No. of Recommendations: 5
but you're also talking about 'average' -- not relevant here.

employees with unique, special skills and experience can negotiate for higher pay

think CEOs, TomCruise, NFL quarterbacks ...

Remember, I said that wages are mostly set by supply and demand. Not many guys can play quarterback in the NFL, so those wages are bid up.

The original claim was that if an employer's expenses were lower (for example, no FICA) then the employer would share at least some of those savings with the employee. If you look at the graphs I posted, corporate profits have been climbing steadily, but wages are stagnant. In other words, each worker is producing more money for corporations.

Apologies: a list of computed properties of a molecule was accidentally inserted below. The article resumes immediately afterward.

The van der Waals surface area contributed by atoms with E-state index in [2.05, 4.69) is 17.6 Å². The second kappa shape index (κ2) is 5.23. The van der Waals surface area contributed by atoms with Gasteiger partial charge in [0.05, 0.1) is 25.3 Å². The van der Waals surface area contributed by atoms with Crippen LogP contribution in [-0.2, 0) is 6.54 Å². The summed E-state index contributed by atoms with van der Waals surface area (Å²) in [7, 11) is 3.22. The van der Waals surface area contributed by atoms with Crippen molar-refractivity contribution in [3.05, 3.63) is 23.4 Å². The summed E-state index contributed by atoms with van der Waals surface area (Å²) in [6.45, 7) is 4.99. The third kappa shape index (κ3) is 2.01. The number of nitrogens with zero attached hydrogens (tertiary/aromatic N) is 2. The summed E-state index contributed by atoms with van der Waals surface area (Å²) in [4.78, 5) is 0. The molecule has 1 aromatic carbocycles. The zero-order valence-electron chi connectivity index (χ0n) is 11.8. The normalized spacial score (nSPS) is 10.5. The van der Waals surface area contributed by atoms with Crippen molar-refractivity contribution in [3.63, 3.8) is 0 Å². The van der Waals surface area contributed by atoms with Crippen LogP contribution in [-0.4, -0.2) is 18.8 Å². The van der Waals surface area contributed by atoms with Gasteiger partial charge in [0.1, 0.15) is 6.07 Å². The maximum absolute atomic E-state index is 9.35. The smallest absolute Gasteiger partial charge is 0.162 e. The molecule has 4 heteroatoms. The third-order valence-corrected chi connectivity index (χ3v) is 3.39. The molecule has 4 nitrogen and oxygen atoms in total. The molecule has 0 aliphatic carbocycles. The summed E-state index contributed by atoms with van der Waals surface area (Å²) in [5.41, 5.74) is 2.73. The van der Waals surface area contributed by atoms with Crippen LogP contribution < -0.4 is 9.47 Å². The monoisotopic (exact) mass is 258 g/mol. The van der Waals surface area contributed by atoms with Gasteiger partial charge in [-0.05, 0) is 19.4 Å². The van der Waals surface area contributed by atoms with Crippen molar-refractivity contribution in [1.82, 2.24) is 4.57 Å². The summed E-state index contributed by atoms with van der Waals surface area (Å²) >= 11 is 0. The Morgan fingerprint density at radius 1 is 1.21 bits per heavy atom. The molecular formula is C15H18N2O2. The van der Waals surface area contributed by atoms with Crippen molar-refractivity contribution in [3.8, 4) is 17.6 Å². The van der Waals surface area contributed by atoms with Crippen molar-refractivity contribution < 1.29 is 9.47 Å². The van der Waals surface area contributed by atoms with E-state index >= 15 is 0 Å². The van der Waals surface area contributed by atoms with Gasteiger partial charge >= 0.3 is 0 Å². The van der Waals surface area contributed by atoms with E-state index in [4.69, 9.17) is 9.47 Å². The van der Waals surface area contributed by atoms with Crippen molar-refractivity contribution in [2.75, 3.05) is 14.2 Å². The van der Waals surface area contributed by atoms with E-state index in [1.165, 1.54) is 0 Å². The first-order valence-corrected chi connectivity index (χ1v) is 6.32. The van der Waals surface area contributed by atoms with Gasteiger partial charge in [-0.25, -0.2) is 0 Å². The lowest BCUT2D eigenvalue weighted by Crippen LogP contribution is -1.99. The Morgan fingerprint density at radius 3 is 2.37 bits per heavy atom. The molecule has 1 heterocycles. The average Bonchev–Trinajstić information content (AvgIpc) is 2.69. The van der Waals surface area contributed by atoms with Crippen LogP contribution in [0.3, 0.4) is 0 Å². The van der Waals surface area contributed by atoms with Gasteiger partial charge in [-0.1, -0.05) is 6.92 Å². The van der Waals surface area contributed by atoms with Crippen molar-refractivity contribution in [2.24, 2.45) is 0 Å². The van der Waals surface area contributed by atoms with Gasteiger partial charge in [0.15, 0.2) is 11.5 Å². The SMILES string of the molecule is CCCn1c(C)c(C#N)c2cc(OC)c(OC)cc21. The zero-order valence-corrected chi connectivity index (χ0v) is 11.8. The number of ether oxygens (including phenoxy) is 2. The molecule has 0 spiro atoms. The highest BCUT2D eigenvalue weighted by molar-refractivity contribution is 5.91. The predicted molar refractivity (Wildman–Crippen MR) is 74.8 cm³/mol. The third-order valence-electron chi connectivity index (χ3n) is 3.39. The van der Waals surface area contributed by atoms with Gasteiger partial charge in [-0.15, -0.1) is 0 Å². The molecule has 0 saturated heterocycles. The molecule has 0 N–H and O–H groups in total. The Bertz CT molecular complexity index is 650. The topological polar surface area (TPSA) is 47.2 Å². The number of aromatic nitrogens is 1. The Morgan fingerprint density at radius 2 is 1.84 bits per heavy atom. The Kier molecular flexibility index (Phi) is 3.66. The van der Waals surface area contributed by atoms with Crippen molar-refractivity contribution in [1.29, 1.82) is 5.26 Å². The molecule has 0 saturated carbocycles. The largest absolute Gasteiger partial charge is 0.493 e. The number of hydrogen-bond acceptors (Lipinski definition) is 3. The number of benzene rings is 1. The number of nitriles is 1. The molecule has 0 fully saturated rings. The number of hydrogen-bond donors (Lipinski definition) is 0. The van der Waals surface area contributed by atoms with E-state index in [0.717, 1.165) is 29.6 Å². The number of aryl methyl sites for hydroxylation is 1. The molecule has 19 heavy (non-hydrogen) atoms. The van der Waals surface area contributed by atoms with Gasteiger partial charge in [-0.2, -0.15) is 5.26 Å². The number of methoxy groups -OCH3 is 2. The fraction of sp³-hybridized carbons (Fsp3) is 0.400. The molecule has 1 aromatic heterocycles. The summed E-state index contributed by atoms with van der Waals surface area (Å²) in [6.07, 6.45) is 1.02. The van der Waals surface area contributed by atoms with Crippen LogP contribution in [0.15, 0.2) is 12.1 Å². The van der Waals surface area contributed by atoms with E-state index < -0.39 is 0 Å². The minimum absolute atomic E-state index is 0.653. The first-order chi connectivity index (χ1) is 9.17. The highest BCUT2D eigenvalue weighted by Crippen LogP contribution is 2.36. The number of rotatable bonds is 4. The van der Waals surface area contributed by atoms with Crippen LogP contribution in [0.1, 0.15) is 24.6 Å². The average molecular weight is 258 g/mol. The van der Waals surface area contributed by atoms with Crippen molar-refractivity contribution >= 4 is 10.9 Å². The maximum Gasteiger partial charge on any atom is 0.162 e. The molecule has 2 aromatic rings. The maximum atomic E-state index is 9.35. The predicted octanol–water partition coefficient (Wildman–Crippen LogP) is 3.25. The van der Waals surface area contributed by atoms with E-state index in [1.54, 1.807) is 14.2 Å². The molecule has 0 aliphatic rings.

Reducing an expense is fundamentally the same as making more money, right? Yet, the case of making more money corporations as a whole aren't motivated to share those extra dollars with their employees. So why are corporations willing to share with their employee if expenses go down, but not in the case when profits go up? Makes no sense.

I realize there are some exceptions and marginal cases etc., but overall that's the way the world works.
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